Prisoners should be targeted for hepatitis B and C prevention and control programs. Serological screening at the time of admission and treatment of those with chronic hepatitis may contribute to the reduction of such infections in Brazilian prison settings. A safe and effective hepatitis B vaccine is available free of charge for this population, and investigations have reported a good acceptance of this vaccine among prisoners37. Therefore, the low HBV vaccination rate in this population should indicate that there is a need for interventions aimed at improving hepatitis B vaccination in prison settings.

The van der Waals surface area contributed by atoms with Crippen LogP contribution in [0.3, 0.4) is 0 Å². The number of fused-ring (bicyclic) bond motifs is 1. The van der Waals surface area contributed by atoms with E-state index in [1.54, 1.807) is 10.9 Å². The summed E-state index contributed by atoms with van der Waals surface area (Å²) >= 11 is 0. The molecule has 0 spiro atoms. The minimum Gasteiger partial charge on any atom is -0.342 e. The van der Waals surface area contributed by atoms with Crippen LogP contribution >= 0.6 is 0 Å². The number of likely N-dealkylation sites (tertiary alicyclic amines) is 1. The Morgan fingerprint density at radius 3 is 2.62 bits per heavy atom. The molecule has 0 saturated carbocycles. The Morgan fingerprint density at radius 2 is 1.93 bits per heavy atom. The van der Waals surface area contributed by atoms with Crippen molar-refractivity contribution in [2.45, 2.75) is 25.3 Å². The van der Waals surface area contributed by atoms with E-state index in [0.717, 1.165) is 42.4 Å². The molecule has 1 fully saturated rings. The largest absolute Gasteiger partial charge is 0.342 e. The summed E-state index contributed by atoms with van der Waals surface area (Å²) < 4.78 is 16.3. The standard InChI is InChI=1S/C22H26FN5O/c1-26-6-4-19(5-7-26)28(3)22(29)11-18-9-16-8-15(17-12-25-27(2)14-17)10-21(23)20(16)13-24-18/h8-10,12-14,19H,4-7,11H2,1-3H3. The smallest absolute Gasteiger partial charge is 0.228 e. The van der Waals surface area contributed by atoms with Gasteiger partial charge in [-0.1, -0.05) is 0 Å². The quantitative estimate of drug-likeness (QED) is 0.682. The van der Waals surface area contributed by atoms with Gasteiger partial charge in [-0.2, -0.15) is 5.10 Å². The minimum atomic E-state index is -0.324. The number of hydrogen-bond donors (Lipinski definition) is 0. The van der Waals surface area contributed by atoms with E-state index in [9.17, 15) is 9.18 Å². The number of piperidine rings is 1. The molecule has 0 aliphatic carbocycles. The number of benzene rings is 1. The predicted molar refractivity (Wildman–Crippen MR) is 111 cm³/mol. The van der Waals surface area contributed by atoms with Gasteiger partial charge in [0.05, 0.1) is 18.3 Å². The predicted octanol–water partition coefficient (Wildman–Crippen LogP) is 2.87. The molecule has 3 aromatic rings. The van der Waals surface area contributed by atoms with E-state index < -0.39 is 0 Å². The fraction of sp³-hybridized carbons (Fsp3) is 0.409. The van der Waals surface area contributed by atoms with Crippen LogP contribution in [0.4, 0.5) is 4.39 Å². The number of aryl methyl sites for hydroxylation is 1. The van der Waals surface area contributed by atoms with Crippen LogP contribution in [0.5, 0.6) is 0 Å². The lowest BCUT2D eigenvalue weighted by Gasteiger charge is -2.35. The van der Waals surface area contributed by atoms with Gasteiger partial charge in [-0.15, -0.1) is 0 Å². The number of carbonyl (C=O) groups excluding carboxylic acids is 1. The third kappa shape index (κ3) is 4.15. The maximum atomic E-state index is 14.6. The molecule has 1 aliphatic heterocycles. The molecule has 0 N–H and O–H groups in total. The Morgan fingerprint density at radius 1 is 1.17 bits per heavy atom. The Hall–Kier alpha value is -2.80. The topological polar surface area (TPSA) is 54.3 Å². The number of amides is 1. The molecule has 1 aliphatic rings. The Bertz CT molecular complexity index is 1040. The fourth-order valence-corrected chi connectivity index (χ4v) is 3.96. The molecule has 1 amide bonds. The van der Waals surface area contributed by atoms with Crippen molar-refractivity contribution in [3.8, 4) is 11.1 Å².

The authors would like to thank the participating female prisoners, authorities and staff of the collaborating detention centers for making this survey possible.


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Received: July 12, 2012; Accepted: January 11, 2013

Address to: Drª Megmar Aparecida dos Santos Carneiro. IPTSP/UFG. Rua 235 s/n, Setor Universitário, 74605-050 Goiânia, GO, Brasil. Phone: 55 62 3209-6129; Ramal: 6129 e-mail:

CONFLICT OF INTEREST The authors declare that there is no conflict of interest.

FINANCIAL SUPPORT This work was financially supported by the Conselho Nacional de Desenvolvimento Científico e Tecnológico (CNPq).